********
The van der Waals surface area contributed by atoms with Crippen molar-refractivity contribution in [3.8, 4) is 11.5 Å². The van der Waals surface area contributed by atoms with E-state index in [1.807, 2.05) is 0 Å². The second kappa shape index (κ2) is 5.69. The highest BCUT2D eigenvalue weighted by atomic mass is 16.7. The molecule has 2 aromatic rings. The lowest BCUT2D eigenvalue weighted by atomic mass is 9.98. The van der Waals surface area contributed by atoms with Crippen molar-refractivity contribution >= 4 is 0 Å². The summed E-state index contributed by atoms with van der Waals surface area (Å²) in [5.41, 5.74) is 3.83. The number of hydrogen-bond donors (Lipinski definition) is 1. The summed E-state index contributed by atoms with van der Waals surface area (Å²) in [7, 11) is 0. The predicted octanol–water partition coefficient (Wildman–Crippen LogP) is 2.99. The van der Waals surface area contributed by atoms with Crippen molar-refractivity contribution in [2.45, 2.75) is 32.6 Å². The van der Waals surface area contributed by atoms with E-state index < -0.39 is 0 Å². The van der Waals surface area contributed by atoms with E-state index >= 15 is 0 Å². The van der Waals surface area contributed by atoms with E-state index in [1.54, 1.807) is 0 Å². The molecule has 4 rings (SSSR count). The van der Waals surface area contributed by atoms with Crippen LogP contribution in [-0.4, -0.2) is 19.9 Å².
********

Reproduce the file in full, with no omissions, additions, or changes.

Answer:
The van der Waals surface area contributed by atoms with Crippen molar-refractivity contribution in [3.8, 4) is 11.5 Å². The van der Waals surface area contributed by atoms with E-state index in [1.807, 2.05) is 0 Å². The second kappa shape index (κ2) is 5.69. The highest BCUT2D eigenvalue weighted by atomic mass is 16.7. The molecule has 2 aromatic rings. The lowest BCUT2D eigenvalue weighted by atomic mass is 9.98. The van der Waals surface area contributed by atoms with Crippen molar-refractivity contribution >= 4 is 0 Å². The summed E-state index contributed by atoms with van der Waals surface area (Å²) in [5.41, 5.74) is 3.83. The number of hydrogen-bond donors (Lipinski definition) is 1. The summed E-state index contributed by atoms with van der Waals surface area (Å²) in [7, 11) is 0. The predicted octanol–water partition coefficient (Wildman–Crippen LogP) is 2.99. The van der Waals surface area contributed by atoms with Crippen molar-refractivity contribution in [2.45, 2.75) is 32.6 Å². The van der Waals surface area contributed by atoms with E-state index < -0.39 is 0 Å². The van der Waals surface area contributed by atoms with E-state index >= 15 is 0 Å². The van der Waals surface area contributed by atoms with E-state index in [1.54, 1.807) is 0 Å². The molecule has 4 rings (SSSR count). The van der Waals surface area contributed by atoms with Crippen LogP contribution in [-0.4, -0.2) is 19.9 Å².